Global Economic News
Geithner Calls on Europeans To Rev Up the Printing Presses
Sept. 10 (EIRNS)The Obama Administration told the Europeans to hit the printing presses to save the bankrupt monetary system during the G7 finance ministers and central bankers meeting in Marseille on Sept. 9. U.S. Treasury Secretary Timothy Geithner warned European leaders that they had "a lot more to do" to "demonstrate to the world they have the political will" to protect Eurozone members. He even claimed that Europe's debt crisis was a "significant cause" of the slowdown in the U.S. economy, and urged Europe's leaders open the taps all the way, to a create a "very, very powerful, unequivocal financial force.... It is completely within the capacity of the stronger members of the euro area to absorb those costs. Those costs would be much, much greater for their economies if they were to sit here and do nothing."
Pipeline Development 'Will Help Bring Peace' to the Koreas
Sept. 4 (EIRNS)Discussion in Seoul over the Russia-to-South Korea gas pipeline through North Korea could lead to an inter-Korean summit and tripartite dialogue among the leaders of the Koreas and Russia. Hong Joon-pyo, chairman of South Korea's ruling Grand National Party, spoke of the project on Sept. 2, saying, "The President [Lee Myung-bak] is making a lot of efforts to improve inter-Korean relations."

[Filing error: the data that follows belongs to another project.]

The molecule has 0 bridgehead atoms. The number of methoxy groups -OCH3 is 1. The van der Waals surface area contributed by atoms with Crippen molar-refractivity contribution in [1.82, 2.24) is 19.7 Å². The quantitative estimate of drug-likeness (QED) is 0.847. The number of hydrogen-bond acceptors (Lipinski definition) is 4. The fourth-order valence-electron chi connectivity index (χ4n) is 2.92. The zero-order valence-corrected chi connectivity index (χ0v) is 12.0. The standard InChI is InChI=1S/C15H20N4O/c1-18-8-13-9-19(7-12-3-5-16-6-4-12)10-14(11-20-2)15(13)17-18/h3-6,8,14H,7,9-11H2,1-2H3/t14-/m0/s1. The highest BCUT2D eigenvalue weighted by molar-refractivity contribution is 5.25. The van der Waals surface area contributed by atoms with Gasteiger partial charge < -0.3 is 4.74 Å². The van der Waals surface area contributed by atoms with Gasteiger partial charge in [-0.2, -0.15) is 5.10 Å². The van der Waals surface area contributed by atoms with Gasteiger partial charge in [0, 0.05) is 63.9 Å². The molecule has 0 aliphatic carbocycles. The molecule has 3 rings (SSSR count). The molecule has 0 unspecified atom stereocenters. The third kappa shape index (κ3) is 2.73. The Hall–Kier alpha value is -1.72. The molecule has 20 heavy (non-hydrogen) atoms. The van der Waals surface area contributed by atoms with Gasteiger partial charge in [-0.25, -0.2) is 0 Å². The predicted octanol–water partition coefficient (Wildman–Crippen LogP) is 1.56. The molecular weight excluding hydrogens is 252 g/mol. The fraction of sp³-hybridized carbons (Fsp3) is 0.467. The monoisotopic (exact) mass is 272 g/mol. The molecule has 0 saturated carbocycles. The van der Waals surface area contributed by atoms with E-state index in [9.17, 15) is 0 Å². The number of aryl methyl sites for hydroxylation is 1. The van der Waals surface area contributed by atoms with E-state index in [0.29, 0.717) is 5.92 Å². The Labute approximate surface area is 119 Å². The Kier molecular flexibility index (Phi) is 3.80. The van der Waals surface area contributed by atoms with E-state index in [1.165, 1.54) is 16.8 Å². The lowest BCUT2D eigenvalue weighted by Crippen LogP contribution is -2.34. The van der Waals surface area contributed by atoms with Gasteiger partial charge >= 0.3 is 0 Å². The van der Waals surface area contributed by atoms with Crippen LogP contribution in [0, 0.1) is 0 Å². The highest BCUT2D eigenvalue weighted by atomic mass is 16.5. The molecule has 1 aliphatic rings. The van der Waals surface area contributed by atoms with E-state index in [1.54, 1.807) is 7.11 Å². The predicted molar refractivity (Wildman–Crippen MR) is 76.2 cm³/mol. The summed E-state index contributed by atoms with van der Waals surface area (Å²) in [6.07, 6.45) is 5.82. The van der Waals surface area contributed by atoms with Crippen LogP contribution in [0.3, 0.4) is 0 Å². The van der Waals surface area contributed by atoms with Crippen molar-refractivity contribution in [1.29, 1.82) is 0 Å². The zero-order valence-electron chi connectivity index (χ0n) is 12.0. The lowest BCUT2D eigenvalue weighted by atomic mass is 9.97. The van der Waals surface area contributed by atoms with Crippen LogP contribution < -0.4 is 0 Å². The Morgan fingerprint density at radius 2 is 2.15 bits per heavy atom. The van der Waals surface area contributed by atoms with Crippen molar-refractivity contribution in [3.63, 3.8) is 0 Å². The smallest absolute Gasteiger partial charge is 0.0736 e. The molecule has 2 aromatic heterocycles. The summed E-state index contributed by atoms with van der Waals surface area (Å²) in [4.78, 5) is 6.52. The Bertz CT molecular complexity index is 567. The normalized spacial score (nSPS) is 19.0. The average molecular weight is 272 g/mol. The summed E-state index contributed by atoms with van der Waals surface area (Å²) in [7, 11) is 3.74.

Referring to the expression "wag the dog," Hong said, "Through the wag, which is the gas pipeline project, we can solve the problem of the dog, which includes the North Korean nuclear issue, the Cheonan (naval) vessel and Yeonpyong Island."
Former party chief Park Geun-hye, daughter of Park Chung-hee, nationalist President of South Korea from 1963 to 1979, and likely to replace President Lee, said Sept. 1, "Once the gas pipeline is laid, it cannot be easily severed. It will help bring peace to the Korean Peninsula."
Ceiling on Swiss Franc Is First in More Than Three Decades
Sept. 6 (EIRNS)The Swiss Central Bank pledged, on Sept. 6, to defend the Swiss franc "with the utmost determination" against the flood of euros from those trying to escape the chaos in the eurozone. It is not imposing currency controls, but will "buy foreign currency in unlimited quantities." From where the "unlimited quantities" shall appear is not addressed.
An e-mail from the Central Bank told reporters that it "will no longer tolerate a euro-franc exchange rate below the minimum rate of 1.20 francs and is prepared to buy foreign currency in unlimited quantities."
The franc plunged after the announcement. This is the first use of this measure since 1978, when the Bank used it to stem gains versus the deutschemark. Before today's move, the currency had surged more than 13% against the euro this year. It reached a record of 1.0075 against the euro on Aug. 9, trading close to parity.
In the U.S., the 10-year Treasury note fell to an all-time low, for the same reasonpanicked investors trying to find an safe island in the storm.